Referee Calls Giannis Antetokounmpo For Controversial Technical Foul

The Milwaukee Bucks were on their way to a blowout 97-83 win over the Raptors in Game 1 on Saturday when Giannis Antetokounmpo was called for a technical foul after blocking DeMar DeRozan’s shot.

Giannis, hype about the big road win, swung his arm in celebration while facing the opposite direction of DeRozan.

It’s possible the Greek Freak let out some language that merited a T, but the call certainly looked questionable.

We posed the question on twitter, and results are overwhelmingly in favor of the call being rescinded. Let us know what you think in the comments.

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GIANNIS ANTETOKOUNMPO, BUCKS EARN DOMINANT WIN OVER RAPTORS IN GAME 1

The Toronto Raptors may have their eyes on an eventual showdown with the defending champion Cleveland Cavaliers, but Giannis Antetokounmpo and the Milwaukee Bucks have other ideas.

Milwaukee came into the Air Canada Centre on Saturday and left with a dominant 97-83 victory in Game 1 to seize the series lead and home-court advantage.

As for Toronto, 27 points and eight rebounds from DeMar DeRozan and 19 points and 14 rebounds from Serge Ibaka were not enough. 

Casual NBA fans who don't consistently watch Milwaukee witnessed a perfect example of why Antetokounmpo is known as the "Greek Freak."

He is 6'11" but appears to stretch and rise even further when he extends in the lane for dunks, often finishing them with graceful power at the rim.

Casual NBA fans who don't consistently watch Milwaukee witnessed a perfect example of why Antetokounmpo is known as the "Greek Freak."

He is 6'11" but appears to stretch and rise even further when he extends in the lane for dunks, often finishing them with graceful power at the rim.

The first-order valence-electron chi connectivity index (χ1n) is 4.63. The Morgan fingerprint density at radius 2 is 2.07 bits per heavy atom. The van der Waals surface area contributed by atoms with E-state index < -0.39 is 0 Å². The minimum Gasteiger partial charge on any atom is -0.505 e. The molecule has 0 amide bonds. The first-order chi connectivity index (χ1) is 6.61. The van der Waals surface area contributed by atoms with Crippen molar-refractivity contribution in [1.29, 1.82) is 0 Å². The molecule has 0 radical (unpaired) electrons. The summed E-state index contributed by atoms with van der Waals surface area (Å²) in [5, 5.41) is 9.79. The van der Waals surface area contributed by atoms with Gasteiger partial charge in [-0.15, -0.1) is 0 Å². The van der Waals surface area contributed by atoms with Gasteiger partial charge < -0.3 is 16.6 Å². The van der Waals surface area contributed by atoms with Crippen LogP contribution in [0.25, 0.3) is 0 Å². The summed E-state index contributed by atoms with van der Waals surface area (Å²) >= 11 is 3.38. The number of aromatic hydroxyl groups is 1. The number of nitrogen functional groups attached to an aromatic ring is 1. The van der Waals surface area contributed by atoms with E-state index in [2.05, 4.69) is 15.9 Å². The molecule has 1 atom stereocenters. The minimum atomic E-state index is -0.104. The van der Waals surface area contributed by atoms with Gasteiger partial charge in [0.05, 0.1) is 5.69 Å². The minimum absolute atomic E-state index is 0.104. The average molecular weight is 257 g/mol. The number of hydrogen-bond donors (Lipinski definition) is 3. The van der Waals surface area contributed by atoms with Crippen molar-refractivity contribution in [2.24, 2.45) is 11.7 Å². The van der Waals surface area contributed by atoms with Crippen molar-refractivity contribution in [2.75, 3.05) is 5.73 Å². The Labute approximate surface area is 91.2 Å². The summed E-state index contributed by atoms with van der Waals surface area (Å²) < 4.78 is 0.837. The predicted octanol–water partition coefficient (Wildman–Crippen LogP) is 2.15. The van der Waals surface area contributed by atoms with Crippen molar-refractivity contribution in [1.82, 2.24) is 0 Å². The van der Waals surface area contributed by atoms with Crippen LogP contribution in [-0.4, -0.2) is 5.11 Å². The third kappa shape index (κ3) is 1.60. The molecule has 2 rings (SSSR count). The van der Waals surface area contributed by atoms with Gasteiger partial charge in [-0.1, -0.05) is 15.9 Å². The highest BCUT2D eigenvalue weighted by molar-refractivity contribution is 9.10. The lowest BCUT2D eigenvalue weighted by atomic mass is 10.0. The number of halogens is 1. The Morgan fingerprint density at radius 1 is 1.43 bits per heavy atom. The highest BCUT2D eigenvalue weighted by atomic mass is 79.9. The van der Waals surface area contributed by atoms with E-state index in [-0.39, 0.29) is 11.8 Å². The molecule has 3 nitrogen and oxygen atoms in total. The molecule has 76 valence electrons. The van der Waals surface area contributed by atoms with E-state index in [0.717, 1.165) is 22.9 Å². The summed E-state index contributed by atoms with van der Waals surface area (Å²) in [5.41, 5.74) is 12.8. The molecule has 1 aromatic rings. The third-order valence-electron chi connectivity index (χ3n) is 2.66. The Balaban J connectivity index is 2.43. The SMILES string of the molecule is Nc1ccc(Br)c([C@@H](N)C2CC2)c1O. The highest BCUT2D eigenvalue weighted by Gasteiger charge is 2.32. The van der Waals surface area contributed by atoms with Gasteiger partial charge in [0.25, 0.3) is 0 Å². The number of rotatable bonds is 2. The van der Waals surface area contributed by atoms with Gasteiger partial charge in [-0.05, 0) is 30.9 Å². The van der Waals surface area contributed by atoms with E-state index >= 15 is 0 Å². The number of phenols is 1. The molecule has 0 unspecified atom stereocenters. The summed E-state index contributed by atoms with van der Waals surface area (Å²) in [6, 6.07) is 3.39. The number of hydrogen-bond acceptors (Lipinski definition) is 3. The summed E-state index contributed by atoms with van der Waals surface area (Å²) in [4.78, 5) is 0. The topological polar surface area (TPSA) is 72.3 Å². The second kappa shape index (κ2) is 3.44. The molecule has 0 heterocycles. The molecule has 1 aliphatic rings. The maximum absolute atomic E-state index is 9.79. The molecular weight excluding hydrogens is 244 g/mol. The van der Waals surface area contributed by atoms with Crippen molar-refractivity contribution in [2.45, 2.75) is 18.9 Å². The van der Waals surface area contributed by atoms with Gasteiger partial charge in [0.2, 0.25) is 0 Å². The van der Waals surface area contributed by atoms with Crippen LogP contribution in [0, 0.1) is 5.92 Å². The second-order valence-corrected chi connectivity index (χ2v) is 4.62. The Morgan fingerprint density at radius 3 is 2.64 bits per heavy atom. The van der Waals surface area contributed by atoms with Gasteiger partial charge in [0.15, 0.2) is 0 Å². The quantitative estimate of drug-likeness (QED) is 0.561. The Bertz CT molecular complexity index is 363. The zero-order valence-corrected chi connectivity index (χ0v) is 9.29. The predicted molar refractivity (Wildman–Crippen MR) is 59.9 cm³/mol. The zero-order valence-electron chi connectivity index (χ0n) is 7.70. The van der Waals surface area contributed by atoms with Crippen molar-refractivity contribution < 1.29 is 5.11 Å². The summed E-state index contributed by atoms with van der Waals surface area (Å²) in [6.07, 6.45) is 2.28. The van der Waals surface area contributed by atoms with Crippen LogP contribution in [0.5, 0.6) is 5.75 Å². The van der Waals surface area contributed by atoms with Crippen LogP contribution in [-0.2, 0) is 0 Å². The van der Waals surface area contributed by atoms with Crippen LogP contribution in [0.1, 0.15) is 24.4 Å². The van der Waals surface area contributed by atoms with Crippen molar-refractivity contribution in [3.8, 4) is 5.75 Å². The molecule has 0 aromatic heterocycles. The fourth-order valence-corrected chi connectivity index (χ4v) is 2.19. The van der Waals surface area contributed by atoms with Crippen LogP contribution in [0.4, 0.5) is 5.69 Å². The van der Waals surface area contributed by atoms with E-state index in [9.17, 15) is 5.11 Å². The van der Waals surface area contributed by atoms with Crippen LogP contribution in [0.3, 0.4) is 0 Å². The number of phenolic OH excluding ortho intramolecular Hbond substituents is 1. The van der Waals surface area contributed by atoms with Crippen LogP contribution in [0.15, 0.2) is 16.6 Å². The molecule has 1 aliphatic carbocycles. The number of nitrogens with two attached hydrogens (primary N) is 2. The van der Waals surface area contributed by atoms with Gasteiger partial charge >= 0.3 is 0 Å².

While he was the primary storyline for the Eastern Conference's No. 6 seed, his teammates also survived his second-half foul trouble, which set the stage for Milwaukee's 51-32 advantage after intermission.

Game 1 Curse Is Real

Toronto has been inept historically in Game 1, and Saturday was no different.

The Raptors now have nine straight Game 1 losses, and the nerves appeared quite real. They shot a mere 27-of-75 (36 percent) from the field and 5-of-23 (21.7 percent) from three-point range and struggled to stop the Bucks' extended momentum in the second half when the visitors turned a five-point halftime deficit into a commanding double-digit win.

What's more, the nervous crowd, which isn't accustomed to winning these first games, groaned with seemingly every Antetokounmpo basket.

It looked as if DeRozan and Ibaka were going to save the Raptors for stretches, especially in the second quarter, but Milwaukee's balanced scoring effort (six players in double figures) and Thon Maker's stellar interior defense proved effective.

The Raptors can at least take solace in the fact they reached the Eastern Conference Finals last year despite first-game losses in each of their first two series.

Kyle Lowry's Offense Vanishes